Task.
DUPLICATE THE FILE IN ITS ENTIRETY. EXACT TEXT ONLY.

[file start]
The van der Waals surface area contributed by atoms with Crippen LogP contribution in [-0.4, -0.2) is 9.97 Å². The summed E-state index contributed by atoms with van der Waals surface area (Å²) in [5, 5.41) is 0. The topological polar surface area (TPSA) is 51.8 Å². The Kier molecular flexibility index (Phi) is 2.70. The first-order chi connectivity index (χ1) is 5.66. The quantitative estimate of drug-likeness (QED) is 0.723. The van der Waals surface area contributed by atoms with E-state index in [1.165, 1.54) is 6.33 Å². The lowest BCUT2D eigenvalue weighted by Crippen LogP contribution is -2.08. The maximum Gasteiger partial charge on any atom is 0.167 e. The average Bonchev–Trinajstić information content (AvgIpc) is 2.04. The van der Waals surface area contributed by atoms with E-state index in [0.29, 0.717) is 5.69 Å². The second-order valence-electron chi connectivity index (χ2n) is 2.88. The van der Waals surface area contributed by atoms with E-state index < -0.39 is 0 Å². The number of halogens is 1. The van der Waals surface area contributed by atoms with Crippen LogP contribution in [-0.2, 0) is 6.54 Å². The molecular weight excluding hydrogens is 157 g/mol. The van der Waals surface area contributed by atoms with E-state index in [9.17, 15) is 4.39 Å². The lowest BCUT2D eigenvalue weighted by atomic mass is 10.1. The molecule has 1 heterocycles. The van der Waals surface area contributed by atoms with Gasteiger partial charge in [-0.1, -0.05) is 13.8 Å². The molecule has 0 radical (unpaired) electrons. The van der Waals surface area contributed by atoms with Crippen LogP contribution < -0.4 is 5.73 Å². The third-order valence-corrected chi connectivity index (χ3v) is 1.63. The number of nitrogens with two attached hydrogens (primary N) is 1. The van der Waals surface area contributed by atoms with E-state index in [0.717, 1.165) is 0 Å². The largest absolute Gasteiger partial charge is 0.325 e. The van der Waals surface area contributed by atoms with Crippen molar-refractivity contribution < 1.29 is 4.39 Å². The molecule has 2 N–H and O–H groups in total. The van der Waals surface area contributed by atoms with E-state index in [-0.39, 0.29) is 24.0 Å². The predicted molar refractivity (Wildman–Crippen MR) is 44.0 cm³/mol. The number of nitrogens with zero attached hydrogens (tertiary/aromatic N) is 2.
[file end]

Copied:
The van der Waals surface area contributed by atoms with Crippen LogP contribution in [-0.4, -0.2) is 9.97 Å². The summed E-state index contributed by atoms with van der Waals surface area (Å²) in [5, 5.41) is 0. The topological polar surface area (TPSA) is 51.8 Å². The Kier molecular flexibility index (Phi) is 2.70. The first-order chi connectivity index (χ1) is 5.66. The quantitative estimate of drug-likeness (QED) is 0.723. The van der Waals surface area contributed by atoms with E-state index in [1.165, 1.54) is 6.33 Å². The lowest BCUT2D eigenvalue weighted by Crippen LogP contribution is -2.08. The maximum Gasteiger partial charge on any atom is 0.167 e. The average Bonchev–Trinajstić information content (AvgIpc) is 2.04. The van der Waals surface area contributed by atoms with E-state index in [0.29, 0.717) is 5.69 Å². The second-order valence-electron chi connectivity index (χ2n) is 2.88. The van der Waals surface area contributed by atoms with E-state index < -0.39 is 0 Å². The number of halogens is 1. The van der Waals surface area contributed by atoms with Crippen LogP contribution in [-0.2, 0) is 6.54 Å². The molecular weight excluding hydrogens is 157 g/mol. The van der Waals surface area contributed by atoms with E-state index in [9.17, 15) is 4.39 Å². The lowest BCUT2D eigenvalue weighted by atomic mass is 10.1. The molecule has 1 heterocycles. The van der Waals surface area contributed by atoms with Gasteiger partial charge in [-0.1, -0.05) is 13.8 Å². The molecule has 0 radical (unpaired) electrons. The van der Waals surface area contributed by atoms with Crippen LogP contribution < -0.4 is 5.73 Å². The third-order valence-corrected chi connectivity index (χ3v) is 1.63. The number of nitrogens with two attached hydrogens (primary N) is 1. The van der Waals surface area contributed by atoms with E-state index in [0.717, 1.165) is 0 Å². The largest absolute Gasteiger partial charge is 0.325 e. The van der Waals surface area contributed by atoms with Crippen molar-refractivity contribution < 1.29 is 4.39 Å². The molecule has 2 N–H and O–H groups in total. The van der Waals surface area contributed by atoms with E-state index in [-0.39, 0.29) is 24.0 Å². The predicted molar refractivity (Wildman–Crippen MR) is 44.0 cm³/mol. The number of nitrogens with zero attached hydrogens (tertiary/aromatic N) is 2.